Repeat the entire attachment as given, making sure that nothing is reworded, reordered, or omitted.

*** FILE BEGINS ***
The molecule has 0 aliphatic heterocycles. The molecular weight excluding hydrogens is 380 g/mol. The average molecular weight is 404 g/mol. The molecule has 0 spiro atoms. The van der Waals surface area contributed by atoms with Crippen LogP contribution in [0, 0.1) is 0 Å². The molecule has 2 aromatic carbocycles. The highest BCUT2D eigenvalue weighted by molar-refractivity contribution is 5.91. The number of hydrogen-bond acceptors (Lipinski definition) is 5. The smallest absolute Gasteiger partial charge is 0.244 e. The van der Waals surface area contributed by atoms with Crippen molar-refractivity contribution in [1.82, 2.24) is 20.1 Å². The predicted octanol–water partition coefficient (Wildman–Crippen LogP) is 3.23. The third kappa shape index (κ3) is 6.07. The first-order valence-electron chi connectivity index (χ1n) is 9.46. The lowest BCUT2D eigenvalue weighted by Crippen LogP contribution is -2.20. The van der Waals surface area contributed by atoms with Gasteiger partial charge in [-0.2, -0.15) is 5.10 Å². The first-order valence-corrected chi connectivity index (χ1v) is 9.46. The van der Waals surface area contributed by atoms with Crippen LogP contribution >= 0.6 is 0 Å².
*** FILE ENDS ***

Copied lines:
The molecule has 0 aliphatic heterocycles. The molecular weight excluding hydrogens is 380 g/mol. The average molecular weight is 404 g/mol. The molecule has 0 spiro atoms. The van der Waals surface area contributed by atoms with Crippen LogP contribution in [0, 0.1) is 0 Å². The molecule has 2 aromatic carbocycles. The highest BCUT2D eigenvalue weighted by molar-refractivity contribution is 5.91. The number of hydrogen-bond acceptors (Lipinski definition) is 5. The smallest absolute Gasteiger partial charge is 0.244 e. The van der Waals surface area contributed by atoms with Crippen molar-refractivity contribution in [1.82, 2.24) is 20.1 Å². The predicted octanol–water partition coefficient (Wildman–Crippen LogP) is 3.23. The third kappa shape index (κ3) is 6.07. The first-order valence-electron chi connectivity index (χ1n) is 9.46. The lowest BCUT2D eigenvalue weighted by Crippen LogP contribution is -2.20. The van der Waals surface area contributed by atoms with Gasteiger partial charge in [-0.2, -0.15) is 5.10 Å². The first-order valence-corrected chi connectivity index (χ1v) is 9.46. The van der Waals surface area contributed by atoms with Crippen LogP contribution >= 0.6 is 0 Å².